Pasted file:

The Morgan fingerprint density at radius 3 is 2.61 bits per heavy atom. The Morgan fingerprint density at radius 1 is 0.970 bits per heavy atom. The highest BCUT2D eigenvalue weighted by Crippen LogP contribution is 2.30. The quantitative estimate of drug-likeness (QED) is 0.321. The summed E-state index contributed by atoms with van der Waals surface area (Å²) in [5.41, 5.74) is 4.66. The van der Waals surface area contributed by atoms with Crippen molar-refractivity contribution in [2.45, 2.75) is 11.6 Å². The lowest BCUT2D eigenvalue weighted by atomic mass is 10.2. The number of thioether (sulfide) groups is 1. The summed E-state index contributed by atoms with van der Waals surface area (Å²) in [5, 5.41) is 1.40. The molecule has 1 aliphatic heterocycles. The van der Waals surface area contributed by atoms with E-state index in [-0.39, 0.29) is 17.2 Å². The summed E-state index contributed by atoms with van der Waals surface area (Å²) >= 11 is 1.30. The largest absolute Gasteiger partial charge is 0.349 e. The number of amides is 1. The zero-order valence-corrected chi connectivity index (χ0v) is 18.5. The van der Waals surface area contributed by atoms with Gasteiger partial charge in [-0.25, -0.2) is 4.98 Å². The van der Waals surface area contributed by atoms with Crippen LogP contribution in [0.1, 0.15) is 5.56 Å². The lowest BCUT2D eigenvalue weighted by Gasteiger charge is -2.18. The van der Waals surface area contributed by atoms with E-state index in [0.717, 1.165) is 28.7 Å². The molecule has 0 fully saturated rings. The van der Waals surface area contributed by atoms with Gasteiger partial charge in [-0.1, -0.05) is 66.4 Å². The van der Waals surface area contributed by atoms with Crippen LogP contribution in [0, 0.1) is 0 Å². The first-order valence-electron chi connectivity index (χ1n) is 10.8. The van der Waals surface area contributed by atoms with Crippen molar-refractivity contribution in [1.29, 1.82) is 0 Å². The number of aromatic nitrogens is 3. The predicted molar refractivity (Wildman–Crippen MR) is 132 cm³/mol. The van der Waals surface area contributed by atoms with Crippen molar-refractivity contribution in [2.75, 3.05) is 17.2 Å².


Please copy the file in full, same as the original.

The Morgan fingerprint density at radius 3 is 2.61 bits per heavy atom. The Morgan fingerprint density at radius 1 is 0.970 bits per heavy atom. The highest BCUT2D eigenvalue weighted by Crippen LogP contribution is 2.30. The quantitative estimate of drug-likeness (QED) is 0.321. The summed E-state index contributed by atoms with van der Waals surface area (Å²) in [5.41, 5.74) is 4.66. The van der Waals surface area contributed by atoms with Crippen molar-refractivity contribution in [2.45, 2.75) is 11.6 Å². The lowest BCUT2D eigenvalue weighted by atomic mass is 10.2. The number of thioether (sulfide) groups is 1. The summed E-state index contributed by atoms with van der Waals surface area (Å²) in [5, 5.41) is 1.40. The molecule has 1 aliphatic heterocycles. The van der Waals surface area contributed by atoms with E-state index in [-0.39, 0.29) is 17.2 Å². The summed E-state index contributed by atoms with van der Waals surface area (Å²) >= 11 is 1.30. The largest absolute Gasteiger partial charge is 0.349 e. The number of amides is 1. The zero-order valence-corrected chi connectivity index (χ0v) is 18.5. The van der Waals surface area contributed by atoms with Gasteiger partial charge in [-0.25, -0.2) is 4.98 Å². The van der Waals surface area contributed by atoms with Crippen LogP contribution in [0.1, 0.15) is 5.56 Å². The lowest BCUT2D eigenvalue weighted by Gasteiger charge is -2.18. The van der Waals surface area contributed by atoms with E-state index in [0.717, 1.165) is 28.7 Å². The molecule has 0 fully saturated rings. The van der Waals surface area contributed by atoms with Gasteiger partial charge in [-0.1, -0.05) is 66.4 Å². The van der Waals surface area contributed by atoms with Crippen LogP contribution in [0, 0.1) is 0 Å². The first-order valence-electron chi connectivity index (χ1n) is 10.8. The van der Waals surface area contributed by atoms with Crippen molar-refractivity contribution in [1.29, 1.82) is 0 Å². The number of aromatic nitrogens is 3. The predicted molar refractivity (Wildman–Crippen MR) is 132 cm³/mol. The van der Waals surface area contributed by atoms with Crippen molar-refractivity contribution in [2.75, 3.05) is 17.2 Å².